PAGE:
I love to sleep. In some ways, it's my favorite part of the day. However, I have PTSD, and that creates major sleep issues for me almost every day of the week. Primarily, it gives me nightly anxiety and weekly nighttime panic attacks — ones that wake me up in the middle of the night gasping for air. You know that feeling you get in a dream when it feels like you're falling? This is what these attacks are like, only I feel like I'm slowly suffocating.
For years, I'd heard about weighted blankets and how they may help with anxiety, but I was skeptical. I tend to think that if it sounds too good to be true, it probably is. But my husband had different ideas about these heavy, expensive blankets — he thought they might just help. That's why, on Christmas two years ago, I opened a box that contained one of my own.
For the better part of January and February, my weighted blanket rested on the sofa ottoman. If my husband and I were watching a movie, I might slide it onto my legs for a bit. I didn't want him to feel like he'd wasted his money. But then, one day in March, my son popped a balloon, causing me to throw myself onto the floor. After my first husband was shot and killed in 2014, I developed PTSD. The loud pop is eerily familiar to a gunshot and will always trigger an attack. For 15 minutes, I paced around my living room while holding my heart. I called my husband and told him I might need to go to the ER. Then, I saw it: my blanket.
Now, I'm not saying it was a cure-all or that my anxiety dissipated into thin air. But as I lay there, curled into a ball, watching something mindless on TV under that weighted blanket, I could feel the pressure inside my body slowly melting away. From that moment on, my blanket became an essential part of my life. If I ever started feeling anxious, I reached for it. If I ever felt like I couldn't breathe, I reached for it.
That summer, I started experiencing something new — nighttime panic attacks. A good friend of mine who's been dealing with panic attacks his whole life told me about these, but I never understood them until I experienced one for myself. There's a common misunderstanding about anxiety and panic attacks among those who don't suffer from them. I've been asked, "What are you anxious about?" Nothing! What a lot of people don't understand is that sometimes the panic attack is triggered by nothing. Sometimes, it hits you when things are good, and you have no control over it.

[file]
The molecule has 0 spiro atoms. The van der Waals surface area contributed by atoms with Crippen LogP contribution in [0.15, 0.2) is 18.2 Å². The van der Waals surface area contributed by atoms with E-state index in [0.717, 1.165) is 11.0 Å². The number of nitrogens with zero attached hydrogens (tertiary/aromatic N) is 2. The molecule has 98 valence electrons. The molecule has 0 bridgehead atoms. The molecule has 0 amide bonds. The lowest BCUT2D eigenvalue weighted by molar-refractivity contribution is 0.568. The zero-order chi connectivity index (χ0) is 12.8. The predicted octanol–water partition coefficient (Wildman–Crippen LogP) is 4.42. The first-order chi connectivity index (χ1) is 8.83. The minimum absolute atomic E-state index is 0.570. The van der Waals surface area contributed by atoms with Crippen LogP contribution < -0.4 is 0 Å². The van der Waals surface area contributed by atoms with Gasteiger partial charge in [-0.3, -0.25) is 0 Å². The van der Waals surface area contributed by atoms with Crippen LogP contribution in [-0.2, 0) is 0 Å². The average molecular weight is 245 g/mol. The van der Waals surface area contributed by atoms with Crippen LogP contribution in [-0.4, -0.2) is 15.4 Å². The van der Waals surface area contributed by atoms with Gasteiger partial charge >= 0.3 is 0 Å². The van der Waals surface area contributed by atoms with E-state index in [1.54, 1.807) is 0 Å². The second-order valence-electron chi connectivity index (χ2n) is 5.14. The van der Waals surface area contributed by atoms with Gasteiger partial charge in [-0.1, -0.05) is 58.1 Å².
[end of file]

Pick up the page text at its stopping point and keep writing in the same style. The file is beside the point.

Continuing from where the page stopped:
My blanket rescued me from a cruel, sleepless fate. It gave me back my sanity.
A few months before my nighttime panic attacks started, we moved into a new house. During the move, my blanket got shoved into a box and I forgot about it. For months, I woke up drenched in sweat while gasping for air. I got very little sleep and felt disconnected from my life. My head felt like it might explode, my hands were always shaky, and I was usually in a pretty pissy mood. This vicious cycle of getting no sleep, night after night, was having a negative impact on my relationships.
Then, one evening before bed, my husband (bless his heart) tossed my 10-pound gray blanket on top of me. "My hero," I shouted out. That evening, instead of getting up 20 times, I only got up 10. The next night, I woke up less, and the next, even less. My blanket rescued me from a cruel, sleepless fate. It gave me back my sanity.
Everyone is different, and I don't think these blankets have magical powers, but mine helped me overcome these nasty attacks. It hugs me and lets me know — you're gonna be OK. It softens the electricity that runs through my veins and gives me peace of mind. In my darkest moments, I know it will not abandon me.